Modulation of fatty acid methyl esters in rats pretreated with tri-o-tolyl phosphate

Kelly A. Mericle, Bhupendra S. Kaphalia, G. A.S. Ansari

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5 Scopus citations


Formation and toxicity of fatty acid methyl esters (FAMEs) have been reported both in vitro and in vivo. In previous studies, it was shown that fatty acid ethyl ester synthase (FAEES), which catalyzes the formation of FAMEs, also expresses esterase activity. Therefore, it was hypothesized that inhibitors of esterases such as tri-o-tolyl phosphate (TOTP) can modulate the formation of FAMEs. To test this, four groups of rats were used. Group 1 served as control (vehicle only). Group 2 was treated with methanol only (3 g/kg via gavage), group 3 was given TOTP only (100 mg/kg ip in corn oil), and group 4 was administered TOTP as in group 3, followed by methanol after 18 h. Three hours after exposure, animals were sacrificed and FAEES activity and FAME levels were measured in blood, liver, pancreas, and brown fat. About 95% of FAEES activity was inhibited in the liver and whole blood of TOTP-treated rats (group 3) but no inhibition was observed in the pancreas or brown fat. Total hepatic FAMEs were found to be lowest for the TOTP-treated group (3) and highest in the methanol-treated animals (group 2). Total pancreatic FAMEs in different groups were not statistically different, while significant increases were observed in the brown fat in both methanol-treated groups. To verify that the oxidative metabolism of methanol was unaffected by TOTP, alcohol dehydrogenase activity was also measured and found to be unchanged in any group as compared to control. These results demonstrate that the formation of FAMEs can be modulated in the liver and probably in blood, but not in the pancreas or brown fat by the inhibitors of faees.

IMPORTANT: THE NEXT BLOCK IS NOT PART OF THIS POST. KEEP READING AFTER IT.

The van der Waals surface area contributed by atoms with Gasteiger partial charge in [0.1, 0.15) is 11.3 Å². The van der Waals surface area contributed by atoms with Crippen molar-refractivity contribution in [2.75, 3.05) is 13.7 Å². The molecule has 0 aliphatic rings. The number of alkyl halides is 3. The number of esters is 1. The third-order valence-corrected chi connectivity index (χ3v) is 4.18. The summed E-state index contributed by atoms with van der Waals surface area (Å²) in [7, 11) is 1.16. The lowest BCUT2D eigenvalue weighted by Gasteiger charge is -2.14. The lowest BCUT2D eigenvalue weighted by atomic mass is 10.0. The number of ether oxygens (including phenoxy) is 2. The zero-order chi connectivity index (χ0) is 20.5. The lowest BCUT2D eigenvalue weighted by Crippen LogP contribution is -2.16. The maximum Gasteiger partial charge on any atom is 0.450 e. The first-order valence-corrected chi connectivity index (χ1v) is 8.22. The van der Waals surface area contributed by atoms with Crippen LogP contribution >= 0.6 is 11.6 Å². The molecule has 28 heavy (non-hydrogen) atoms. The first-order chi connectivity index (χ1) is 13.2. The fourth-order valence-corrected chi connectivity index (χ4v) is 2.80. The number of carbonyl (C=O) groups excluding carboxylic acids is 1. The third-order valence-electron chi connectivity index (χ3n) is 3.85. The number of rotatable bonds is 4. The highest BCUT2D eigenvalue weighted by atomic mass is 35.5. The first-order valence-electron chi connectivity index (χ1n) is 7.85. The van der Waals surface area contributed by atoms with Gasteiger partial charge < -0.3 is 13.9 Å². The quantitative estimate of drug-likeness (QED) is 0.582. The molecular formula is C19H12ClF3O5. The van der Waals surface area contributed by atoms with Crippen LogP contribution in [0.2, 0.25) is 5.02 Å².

Original languageEnglish (US)
Pages (from-to)583-593
Number of pages11
JournalJournal of Toxicology and Environmental Health - Part A
Issue number7
StatePublished - Apr 2004

ASJC Scopus subject areas

  • Toxicology
  • Health, Toxicology and Mutagenesis


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